When blowing, angle slightly downwards over the forearm.
The flute sits just a smidge under the bottom lip. The lip needs to be able to move forward as you ascend through the registers.
The aperture in the lips should be a lovely elliptical shape.
Allow the bottom lip to spread out on the lip plate.
Keep the flute parallel to the lips.
This is the first in a series of posts regarding a basic flute embouchure. Each day as you do your tone exercises you could consider if this tip is of benefit to you and build up a picture of a good basic embouchure.
Cover only about 1/3 of the embouchure hole on the flute. Most of the sound comes out of the embouchure hole so let it out and avoid over covering.
This is a good exercise for developing embouchure control. Once you get onto the harmonic just let the lips totally flop and pout to encourage a relaxed embouchure. If you have trouble getting to the harmonic easily try tonguing each note lightly to avoid tightening as you ascend.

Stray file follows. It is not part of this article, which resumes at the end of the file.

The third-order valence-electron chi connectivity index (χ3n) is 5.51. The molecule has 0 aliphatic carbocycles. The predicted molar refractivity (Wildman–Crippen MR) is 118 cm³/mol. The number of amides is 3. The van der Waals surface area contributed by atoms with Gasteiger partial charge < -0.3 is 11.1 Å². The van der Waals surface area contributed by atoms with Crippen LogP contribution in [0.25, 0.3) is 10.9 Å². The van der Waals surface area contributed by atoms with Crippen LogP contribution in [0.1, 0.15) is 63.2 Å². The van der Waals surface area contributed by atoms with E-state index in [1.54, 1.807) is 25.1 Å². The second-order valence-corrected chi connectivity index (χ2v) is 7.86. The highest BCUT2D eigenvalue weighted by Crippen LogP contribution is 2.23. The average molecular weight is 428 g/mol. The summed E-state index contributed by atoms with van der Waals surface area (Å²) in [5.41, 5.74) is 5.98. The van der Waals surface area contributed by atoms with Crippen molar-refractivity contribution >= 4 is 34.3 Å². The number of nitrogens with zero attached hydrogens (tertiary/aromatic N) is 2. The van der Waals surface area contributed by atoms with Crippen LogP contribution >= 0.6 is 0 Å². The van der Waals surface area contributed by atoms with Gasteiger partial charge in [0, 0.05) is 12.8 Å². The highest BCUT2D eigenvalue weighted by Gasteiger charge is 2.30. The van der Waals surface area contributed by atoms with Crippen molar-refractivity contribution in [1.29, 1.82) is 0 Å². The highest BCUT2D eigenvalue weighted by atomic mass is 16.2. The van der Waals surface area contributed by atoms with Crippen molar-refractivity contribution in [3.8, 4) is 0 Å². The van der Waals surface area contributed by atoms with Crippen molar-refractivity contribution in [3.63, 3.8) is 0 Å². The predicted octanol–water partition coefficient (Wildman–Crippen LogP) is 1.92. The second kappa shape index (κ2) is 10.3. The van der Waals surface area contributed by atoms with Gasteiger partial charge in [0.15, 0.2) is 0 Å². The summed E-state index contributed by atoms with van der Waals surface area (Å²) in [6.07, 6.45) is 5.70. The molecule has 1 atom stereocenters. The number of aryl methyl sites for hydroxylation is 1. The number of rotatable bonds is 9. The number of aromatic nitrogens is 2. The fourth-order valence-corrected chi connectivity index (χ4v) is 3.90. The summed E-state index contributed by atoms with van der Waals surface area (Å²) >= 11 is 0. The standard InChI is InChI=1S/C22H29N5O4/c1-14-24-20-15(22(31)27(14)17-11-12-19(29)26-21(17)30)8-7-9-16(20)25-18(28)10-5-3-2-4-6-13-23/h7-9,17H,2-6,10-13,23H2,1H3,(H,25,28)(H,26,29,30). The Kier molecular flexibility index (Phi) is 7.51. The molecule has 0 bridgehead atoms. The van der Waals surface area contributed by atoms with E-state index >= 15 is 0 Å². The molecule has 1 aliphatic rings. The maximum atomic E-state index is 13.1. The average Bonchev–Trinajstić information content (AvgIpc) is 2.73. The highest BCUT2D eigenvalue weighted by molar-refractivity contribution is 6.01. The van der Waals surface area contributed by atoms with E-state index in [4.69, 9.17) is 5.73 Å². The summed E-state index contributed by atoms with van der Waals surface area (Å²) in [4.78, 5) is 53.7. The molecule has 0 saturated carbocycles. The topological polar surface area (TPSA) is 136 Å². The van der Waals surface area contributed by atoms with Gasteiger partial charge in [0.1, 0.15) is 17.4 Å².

Tension is the antithesis of a good sound. It brings with it impurities and blemishes, causes problems with intonation, makes you sound like your squeezing your tone out like the last bit of toothpaste from a tube and impedes moving freely between registers.
This is a fabulous tone exercise requiring great embouchure control, from my friend and mentor Elizabeth Koch. Start very softly, make a huge crescendo, slur up the octave seamlessly, glide across the semitone and diminuendo beautifully!
Taffanel once said the breath is the soul of the flute. Worthwhile keeping at the forefront of your mind.